I’m sure we’ve all been there at some point. We want to write, feel compelled to write, but we’re not always sure what to write about. The ideas don’t always flow.
But never fear, I have a few tricks up my sleeve to help you get those creative juices flowing. Next time you find yourself feeling stuck, consider trying these 5 tips to spark new short story ideas and get back to doing what you love.
1 | Step away from the computer. Seriously. Let the world around you be your inspiration. Take a walk in the woods, go outside and play ball with your dog, head to the store or a coffee shop. It really doesn’t matter where you go, as long as it’s away from the screen. When you do this, you’ll be amazed at how quickly and easily ideas begin to fall into place. As KD Murray says, “The world is a playground full of ideas!”
2 | Listen to music. When I was writing my short story “Regret,” I had the general idea of it bouncing around in my head, but it wasn’t fully formed yet. I mulled it over for a bit, then one day the song “Crying” by Roy Orbison came on, and I’m not sure what exactly happened in my brain, but what I do know is that in that moment, while listening to that song, the complete story formed in my mind. Music is an amazing gift. Give it a try.
3 | Pay close attention to situations and events as they happen around you, then ask “What if?” An ordinary, everyday event can be twisted into an entire story by simply asking, “What if?” For instance, when writing “That’ll Be the Day,” I asked myself, what if someone, whose life is looking a little bleak at the moment, were to board a ferry (an everyday event for some), fall asleep, and then wake up to find themselves back in the 1950s? It was great fun to explore this idea and to write about it.
4 | Writing prompts (pictures or text) are another great tool to get the ideas flowing. The stories in “Sincerely, Grace” were all based on writing prompts, and the characters in the stories were the very same characters in two of my full-length novels (Choices & Providence). Using these prompts was a great way to come up with ideas and situations for a group of short stories that I was later able to publish in a collection of short stories.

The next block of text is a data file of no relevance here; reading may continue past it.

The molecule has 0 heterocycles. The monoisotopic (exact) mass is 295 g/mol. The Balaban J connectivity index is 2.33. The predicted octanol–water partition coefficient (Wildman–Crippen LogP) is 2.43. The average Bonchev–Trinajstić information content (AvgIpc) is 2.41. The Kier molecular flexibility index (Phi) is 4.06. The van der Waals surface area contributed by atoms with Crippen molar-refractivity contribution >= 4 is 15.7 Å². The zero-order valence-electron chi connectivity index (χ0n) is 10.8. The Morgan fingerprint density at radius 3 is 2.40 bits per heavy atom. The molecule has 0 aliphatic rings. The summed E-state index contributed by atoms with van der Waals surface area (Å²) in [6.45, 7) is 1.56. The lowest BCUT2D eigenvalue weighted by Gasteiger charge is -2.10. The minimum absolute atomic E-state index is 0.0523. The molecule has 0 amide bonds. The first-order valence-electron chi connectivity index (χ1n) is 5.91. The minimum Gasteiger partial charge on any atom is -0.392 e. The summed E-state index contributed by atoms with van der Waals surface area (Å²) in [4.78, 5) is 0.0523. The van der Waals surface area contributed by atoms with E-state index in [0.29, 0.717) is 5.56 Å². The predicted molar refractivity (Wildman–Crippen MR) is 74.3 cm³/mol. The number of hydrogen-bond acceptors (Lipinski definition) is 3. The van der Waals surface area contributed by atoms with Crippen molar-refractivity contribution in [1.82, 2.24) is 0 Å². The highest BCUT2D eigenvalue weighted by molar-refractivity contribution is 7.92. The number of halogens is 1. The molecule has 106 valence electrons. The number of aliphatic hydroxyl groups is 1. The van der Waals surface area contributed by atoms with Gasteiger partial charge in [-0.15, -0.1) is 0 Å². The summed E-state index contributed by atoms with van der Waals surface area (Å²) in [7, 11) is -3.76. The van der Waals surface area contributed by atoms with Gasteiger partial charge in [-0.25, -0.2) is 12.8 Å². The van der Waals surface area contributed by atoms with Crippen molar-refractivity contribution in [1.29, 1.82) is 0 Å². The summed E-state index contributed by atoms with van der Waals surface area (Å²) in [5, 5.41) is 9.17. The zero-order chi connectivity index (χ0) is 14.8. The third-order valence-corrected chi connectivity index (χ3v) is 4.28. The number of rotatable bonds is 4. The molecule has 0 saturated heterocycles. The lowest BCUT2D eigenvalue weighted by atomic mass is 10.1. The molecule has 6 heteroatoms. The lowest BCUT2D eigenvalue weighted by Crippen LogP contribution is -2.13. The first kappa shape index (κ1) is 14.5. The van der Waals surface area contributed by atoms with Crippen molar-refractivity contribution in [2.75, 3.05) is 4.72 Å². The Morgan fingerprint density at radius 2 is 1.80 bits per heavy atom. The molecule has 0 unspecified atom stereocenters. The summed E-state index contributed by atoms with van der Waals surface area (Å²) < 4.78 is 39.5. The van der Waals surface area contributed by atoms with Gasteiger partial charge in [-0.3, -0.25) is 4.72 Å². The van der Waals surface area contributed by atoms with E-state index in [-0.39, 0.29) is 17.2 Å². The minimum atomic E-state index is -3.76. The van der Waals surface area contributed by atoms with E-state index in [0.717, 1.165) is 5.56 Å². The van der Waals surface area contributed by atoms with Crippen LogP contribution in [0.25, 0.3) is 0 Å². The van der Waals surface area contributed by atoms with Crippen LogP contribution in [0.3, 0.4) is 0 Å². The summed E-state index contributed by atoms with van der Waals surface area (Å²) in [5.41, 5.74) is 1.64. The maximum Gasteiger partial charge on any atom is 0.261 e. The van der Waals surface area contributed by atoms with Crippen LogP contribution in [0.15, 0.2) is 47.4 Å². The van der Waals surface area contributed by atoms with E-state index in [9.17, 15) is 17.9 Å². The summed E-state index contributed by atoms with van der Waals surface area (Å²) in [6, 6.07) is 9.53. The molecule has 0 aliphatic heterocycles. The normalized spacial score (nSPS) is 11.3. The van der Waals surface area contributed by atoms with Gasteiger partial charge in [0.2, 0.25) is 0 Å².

5 | Fill your creative well. Visit a new place, go to a museum, a historical landmark, or even read a book about a new topic that’s piqued your curiosity. Take note of all the things that grabbed your attention, then ask, “What if?”Once you’ve gathered tidbits of ideas, you can then connect and combine them with other bits you’ve gathered elsewhere to create a fully fleshed out story idea.
I hope these five tips help to INSPIRE ideas for your next project. I’d love to hear your thoughts on idea generation!
Tell me, what is going on at this bonfire? And who’s going to be next?!
What story comes to mind when you see this picture of a lonely house in the woods. Or is it a lonely house…? Hmmm…
I was eating breakfast this weekend at my favorite restaurant: a renovated barn in the center of a quaint little New England town. It’s rustic, comfortable, full of small tables, leather couches, a fire place, a piano, local artwork, and the best coffee imaginable (because we know how important that is!).
On this particular visit, I noticed a chalkboard hanging on a wall with a question written along the top: What brings you joy? And underneath this question, people had written answers such as family, children, favorite teachers, favorite food, beautiful fall days, etc.
I thought that question would make a great prompt for today. So here it is…
Prompt #22: Write about something that brings you joy. Go!
Settings matter to stories. They saturate your story with mood and with atmosphere. Read on to learn how to create the right setting for your story.